Tragedy struck Marvel this week, as the CinemaScore for the studio’s latest release was revealed: It got a B, the lowest in Marvel Cinematic Universe history.
That probably sounds pretty OK, but given that every other Marvel flick scored an A- or better, it’s disastrous. The movie’s Rotten Tomatoes score also puts it at the bottom—it’s currently hovering somewhere around 50%. Studio president Kevin Feige is likely crying…on his way to the bank, as the film still managed the year’s fourth best opening weekend (and two of the top three are also in the MCU). So the question becomes: if people are going to keep showing up and buying tickets, what difference does a CinemaScore make? Critics let us down sometimes, praising films that have no legs and disparaging movies that go on to be classics. But are audiences any better at gauging a film right off the bat?
CinemaScore has a different, and generally better, model than some other film-ranking services. Ballots are provided to statistically randomized moviegoers around the country at the theater, and collected immediately after the show. There’s no chance of review bombing a movie you don’t like on principle, because you have to have actually seen the movie (and been randomly selected) to score it.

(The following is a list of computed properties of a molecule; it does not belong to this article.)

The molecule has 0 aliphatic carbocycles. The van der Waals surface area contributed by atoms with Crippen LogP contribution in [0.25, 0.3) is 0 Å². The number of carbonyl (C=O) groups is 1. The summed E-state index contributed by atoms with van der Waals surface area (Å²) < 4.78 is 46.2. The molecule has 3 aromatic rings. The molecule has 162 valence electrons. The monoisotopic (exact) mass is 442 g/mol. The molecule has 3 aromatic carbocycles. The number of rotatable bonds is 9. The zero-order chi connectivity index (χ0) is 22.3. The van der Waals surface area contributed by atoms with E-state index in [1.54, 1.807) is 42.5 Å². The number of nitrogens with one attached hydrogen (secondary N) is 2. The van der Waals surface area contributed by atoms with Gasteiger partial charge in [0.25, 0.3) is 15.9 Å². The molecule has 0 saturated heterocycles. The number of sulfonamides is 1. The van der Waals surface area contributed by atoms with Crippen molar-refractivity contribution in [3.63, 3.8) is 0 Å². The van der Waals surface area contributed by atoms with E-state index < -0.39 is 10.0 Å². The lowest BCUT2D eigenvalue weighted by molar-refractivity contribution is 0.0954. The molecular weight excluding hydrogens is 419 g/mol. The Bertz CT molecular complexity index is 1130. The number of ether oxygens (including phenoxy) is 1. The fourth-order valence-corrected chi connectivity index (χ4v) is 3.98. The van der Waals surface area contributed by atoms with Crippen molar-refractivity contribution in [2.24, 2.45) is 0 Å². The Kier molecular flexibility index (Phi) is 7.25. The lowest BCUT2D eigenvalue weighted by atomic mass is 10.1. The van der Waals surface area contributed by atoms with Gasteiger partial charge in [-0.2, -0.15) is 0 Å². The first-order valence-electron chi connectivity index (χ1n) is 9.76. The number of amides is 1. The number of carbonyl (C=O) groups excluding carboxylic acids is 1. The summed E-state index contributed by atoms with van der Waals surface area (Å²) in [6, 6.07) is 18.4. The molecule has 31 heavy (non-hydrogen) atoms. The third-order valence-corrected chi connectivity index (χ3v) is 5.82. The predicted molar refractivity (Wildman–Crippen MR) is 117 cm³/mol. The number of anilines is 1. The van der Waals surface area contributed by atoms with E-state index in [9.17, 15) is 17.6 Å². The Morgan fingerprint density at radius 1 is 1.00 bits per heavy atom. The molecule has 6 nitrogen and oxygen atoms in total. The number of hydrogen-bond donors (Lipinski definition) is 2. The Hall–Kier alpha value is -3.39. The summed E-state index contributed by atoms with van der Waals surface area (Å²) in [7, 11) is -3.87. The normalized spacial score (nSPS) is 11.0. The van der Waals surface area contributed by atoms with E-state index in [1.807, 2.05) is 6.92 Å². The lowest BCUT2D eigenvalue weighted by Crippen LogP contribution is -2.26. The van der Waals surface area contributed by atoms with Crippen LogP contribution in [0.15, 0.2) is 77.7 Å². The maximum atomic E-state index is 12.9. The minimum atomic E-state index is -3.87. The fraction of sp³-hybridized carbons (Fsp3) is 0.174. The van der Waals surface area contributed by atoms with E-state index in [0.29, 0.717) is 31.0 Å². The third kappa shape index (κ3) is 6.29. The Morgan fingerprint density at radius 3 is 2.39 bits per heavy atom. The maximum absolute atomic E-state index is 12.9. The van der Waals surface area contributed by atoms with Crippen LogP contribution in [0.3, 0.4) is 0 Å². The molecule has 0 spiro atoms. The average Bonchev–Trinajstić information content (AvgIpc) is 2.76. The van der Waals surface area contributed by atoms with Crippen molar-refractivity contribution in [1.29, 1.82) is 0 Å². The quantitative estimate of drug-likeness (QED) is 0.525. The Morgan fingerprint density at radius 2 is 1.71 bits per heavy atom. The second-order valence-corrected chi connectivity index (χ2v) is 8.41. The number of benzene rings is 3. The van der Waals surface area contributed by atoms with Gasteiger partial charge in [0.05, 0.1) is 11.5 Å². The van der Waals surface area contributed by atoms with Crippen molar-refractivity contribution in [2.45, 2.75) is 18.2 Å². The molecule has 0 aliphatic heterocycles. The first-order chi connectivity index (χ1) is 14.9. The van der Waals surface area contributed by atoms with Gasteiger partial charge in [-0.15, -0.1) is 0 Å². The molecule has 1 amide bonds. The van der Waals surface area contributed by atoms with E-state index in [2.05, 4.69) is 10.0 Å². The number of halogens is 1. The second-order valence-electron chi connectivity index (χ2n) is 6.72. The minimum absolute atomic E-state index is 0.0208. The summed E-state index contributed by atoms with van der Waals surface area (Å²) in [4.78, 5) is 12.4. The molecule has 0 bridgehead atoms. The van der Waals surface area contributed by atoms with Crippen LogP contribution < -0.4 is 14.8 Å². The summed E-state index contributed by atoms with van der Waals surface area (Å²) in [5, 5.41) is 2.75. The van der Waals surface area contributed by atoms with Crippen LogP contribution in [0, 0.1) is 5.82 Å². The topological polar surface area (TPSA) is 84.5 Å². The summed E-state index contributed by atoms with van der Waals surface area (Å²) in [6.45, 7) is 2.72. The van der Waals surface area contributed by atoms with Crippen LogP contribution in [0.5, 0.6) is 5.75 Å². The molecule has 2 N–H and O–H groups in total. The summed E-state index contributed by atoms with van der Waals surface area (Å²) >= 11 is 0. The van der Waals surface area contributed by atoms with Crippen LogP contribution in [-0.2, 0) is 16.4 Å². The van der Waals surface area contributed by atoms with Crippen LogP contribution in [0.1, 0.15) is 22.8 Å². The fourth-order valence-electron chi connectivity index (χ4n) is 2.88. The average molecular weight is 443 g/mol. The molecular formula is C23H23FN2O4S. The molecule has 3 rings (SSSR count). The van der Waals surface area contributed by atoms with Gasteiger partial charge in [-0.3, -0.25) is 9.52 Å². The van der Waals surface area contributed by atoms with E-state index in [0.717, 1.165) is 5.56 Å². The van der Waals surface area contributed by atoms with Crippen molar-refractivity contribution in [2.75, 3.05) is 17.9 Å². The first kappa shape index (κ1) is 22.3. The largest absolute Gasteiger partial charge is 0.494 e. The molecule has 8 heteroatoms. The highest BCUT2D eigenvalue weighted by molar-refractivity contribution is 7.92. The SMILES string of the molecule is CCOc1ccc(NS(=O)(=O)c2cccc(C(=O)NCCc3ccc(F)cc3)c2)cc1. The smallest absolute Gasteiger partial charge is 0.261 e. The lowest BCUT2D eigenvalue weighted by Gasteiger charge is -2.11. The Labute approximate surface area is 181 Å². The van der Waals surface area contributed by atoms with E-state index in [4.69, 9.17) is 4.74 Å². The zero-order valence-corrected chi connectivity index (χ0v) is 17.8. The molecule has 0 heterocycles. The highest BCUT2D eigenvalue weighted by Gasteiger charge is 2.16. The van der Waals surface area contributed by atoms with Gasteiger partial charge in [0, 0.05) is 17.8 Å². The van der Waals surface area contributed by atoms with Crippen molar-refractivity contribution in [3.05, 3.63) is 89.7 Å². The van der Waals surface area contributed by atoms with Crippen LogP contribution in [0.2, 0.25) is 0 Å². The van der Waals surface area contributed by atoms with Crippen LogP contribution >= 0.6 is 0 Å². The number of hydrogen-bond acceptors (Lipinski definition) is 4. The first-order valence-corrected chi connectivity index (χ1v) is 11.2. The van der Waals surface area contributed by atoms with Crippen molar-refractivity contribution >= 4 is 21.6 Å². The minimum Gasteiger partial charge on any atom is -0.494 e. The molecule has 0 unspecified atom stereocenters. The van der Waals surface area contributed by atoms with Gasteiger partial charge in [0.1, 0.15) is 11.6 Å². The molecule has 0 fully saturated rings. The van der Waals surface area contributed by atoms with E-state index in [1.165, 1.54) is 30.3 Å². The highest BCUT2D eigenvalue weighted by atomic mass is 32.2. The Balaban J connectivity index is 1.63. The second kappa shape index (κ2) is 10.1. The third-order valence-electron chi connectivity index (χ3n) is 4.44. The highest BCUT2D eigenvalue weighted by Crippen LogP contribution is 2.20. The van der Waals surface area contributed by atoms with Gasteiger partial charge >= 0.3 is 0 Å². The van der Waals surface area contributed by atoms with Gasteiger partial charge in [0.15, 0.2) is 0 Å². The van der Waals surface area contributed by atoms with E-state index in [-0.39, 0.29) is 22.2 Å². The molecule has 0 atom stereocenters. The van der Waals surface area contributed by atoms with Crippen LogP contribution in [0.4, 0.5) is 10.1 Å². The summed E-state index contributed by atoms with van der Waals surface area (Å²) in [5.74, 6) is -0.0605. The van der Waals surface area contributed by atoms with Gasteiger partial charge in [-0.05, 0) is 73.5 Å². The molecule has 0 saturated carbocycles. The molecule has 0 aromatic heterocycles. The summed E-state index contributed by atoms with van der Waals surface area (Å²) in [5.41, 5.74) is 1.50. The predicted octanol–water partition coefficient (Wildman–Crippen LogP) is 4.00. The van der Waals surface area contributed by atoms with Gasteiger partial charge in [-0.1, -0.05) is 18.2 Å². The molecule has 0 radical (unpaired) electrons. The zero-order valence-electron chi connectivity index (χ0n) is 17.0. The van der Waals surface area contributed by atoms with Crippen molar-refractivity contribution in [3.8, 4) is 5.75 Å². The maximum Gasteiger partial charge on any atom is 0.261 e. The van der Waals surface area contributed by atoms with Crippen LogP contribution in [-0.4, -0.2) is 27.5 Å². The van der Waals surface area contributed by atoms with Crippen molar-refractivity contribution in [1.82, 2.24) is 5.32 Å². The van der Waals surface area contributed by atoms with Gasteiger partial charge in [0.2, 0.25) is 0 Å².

CinemaScores do typically run high: those polled are opening-night moviegoers, which means that the scores come solely from viewers who went out of their way to see a film on the first day. This explains why Marvel movies fare so well: most of the scores come from the biggest Marvel fans, those most invested in the overall franchise. For that reason, the most baffling scores often have more to do with audience expectations that the film itself—someone who paid for a traditional horror movie might be disappointed when they show up to a traumatic head trip like Heredity (CinemaScore: D+). Someone looking for a sci-fi action movie isn’t necessarily going to be thrilled about Solaris (CinemaScore: F).
This is why those initial grades aren’t necessarily reflective of a movie’s long-term reputation, or even its overall box office legs. Movies do poorly, very often, just because they’re challenging, or surprising, or were confusingly marketed. I’m not sure that’s entirely the case with Eternals, which is an uneasy combination of new ideas, (too many) new characters, and stock Marvel plotting—but it’s certainly not as bad as all that, and suffered in part simply because of it broke the formula.
So with that, here are 20 other movies with baffling CinemaScores, given they’re actually pretty good (or great) movies whose only crime is making audiences work for it.